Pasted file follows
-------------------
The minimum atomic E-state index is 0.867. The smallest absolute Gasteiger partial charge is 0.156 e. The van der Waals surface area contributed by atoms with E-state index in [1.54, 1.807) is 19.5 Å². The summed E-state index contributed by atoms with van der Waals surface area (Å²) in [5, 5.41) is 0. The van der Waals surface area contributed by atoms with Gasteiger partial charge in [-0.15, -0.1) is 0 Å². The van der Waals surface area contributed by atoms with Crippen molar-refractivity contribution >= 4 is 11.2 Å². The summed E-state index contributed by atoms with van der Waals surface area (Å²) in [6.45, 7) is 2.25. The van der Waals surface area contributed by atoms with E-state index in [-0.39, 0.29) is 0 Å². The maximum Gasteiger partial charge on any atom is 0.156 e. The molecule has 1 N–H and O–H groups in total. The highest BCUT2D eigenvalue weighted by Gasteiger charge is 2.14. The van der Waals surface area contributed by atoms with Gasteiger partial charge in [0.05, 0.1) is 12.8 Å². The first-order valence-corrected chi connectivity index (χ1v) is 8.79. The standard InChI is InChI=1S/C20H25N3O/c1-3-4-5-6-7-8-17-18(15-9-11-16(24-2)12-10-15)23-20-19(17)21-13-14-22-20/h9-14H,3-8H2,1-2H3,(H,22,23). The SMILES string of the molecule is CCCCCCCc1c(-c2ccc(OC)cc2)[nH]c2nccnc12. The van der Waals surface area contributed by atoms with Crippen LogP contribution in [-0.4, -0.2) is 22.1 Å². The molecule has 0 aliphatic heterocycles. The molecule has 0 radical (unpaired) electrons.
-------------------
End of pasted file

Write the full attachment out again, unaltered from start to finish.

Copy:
The minimum atomic E-state index is 0.867. The smallest absolute Gasteiger partial charge is 0.156 e. The van der Waals surface area contributed by atoms with E-state index in [1.54, 1.807) is 19.5 Å². The summed E-state index contributed by atoms with van der Waals surface area (Å²) in [5, 5.41) is 0. The van der Waals surface area contributed by atoms with Gasteiger partial charge in [-0.15, -0.1) is 0 Å². The van der Waals surface area contributed by atoms with Crippen molar-refractivity contribution >= 4 is 11.2 Å². The summed E-state index contributed by atoms with van der Waals surface area (Å²) in [6.45, 7) is 2.25. The van der Waals surface area contributed by atoms with E-state index in [-0.39, 0.29) is 0 Å². The maximum Gasteiger partial charge on any atom is 0.156 e. The molecule has 1 N–H and O–H groups in total. The highest BCUT2D eigenvalue weighted by Gasteiger charge is 2.14. The van der Waals surface area contributed by atoms with Gasteiger partial charge in [0.05, 0.1) is 12.8 Å². The first-order valence-corrected chi connectivity index (χ1v) is 8.79. The standard InChI is InChI=1S/C20H25N3O/c1-3-4-5-6-7-8-17-18(15-9-11-16(24-2)12-10-15)23-20-19(17)21-13-14-22-20/h9-14H,3-8H2,1-2H3,(H,22,23). The SMILES string of the molecule is CCCCCCCc1c(-c2ccc(OC)cc2)[nH]c2nccnc12. The van der Waals surface area contributed by atoms with Crippen LogP contribution in [-0.4, -0.2) is 22.1 Å². The molecule has 0 aliphatic heterocycles. The molecule has 0 radical (unpaired) electrons.